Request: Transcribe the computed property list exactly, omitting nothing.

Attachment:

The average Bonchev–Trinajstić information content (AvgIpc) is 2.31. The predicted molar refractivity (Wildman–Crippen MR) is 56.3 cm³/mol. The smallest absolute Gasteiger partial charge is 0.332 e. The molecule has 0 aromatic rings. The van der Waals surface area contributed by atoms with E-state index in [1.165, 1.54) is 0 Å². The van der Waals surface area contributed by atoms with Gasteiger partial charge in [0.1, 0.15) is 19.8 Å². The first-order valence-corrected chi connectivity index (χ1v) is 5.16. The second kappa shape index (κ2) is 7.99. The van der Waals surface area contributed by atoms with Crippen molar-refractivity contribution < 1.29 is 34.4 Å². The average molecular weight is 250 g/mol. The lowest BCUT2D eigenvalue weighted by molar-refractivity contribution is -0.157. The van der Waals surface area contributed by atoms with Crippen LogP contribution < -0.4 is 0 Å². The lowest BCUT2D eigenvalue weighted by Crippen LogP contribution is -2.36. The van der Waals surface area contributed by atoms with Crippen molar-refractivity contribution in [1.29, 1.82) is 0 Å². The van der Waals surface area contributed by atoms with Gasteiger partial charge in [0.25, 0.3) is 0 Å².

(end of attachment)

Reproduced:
The average Bonchev–Trinajstić information content (AvgIpc) is 2.31. The predicted molar refractivity (Wildman–Crippen MR) is 56.3 cm³/mol. The smallest absolute Gasteiger partial charge is 0.332 e. The molecule has 0 aromatic rings. The van der Waals surface area contributed by atoms with E-state index in [1.165, 1.54) is 0 Å². The van der Waals surface area contributed by atoms with Gasteiger partial charge in [0.1, 0.15) is 19.8 Å². The first-order valence-corrected chi connectivity index (χ1v) is 5.16. The second kappa shape index (κ2) is 7.99. The van der Waals surface area contributed by atoms with Crippen molar-refractivity contribution < 1.29 is 34.4 Å². The average molecular weight is 250 g/mol. The lowest BCUT2D eigenvalue weighted by molar-refractivity contribution is -0.157. The van der Waals surface area contributed by atoms with Crippen LogP contribution < -0.4 is 0 Å². The lowest BCUT2D eigenvalue weighted by Crippen LogP contribution is -2.36. The van der Waals surface area contributed by atoms with Crippen molar-refractivity contribution in [1.29, 1.82) is 0 Å². The van der Waals surface area contributed by atoms with Gasteiger partial charge in [0.25, 0.3) is 0 Å².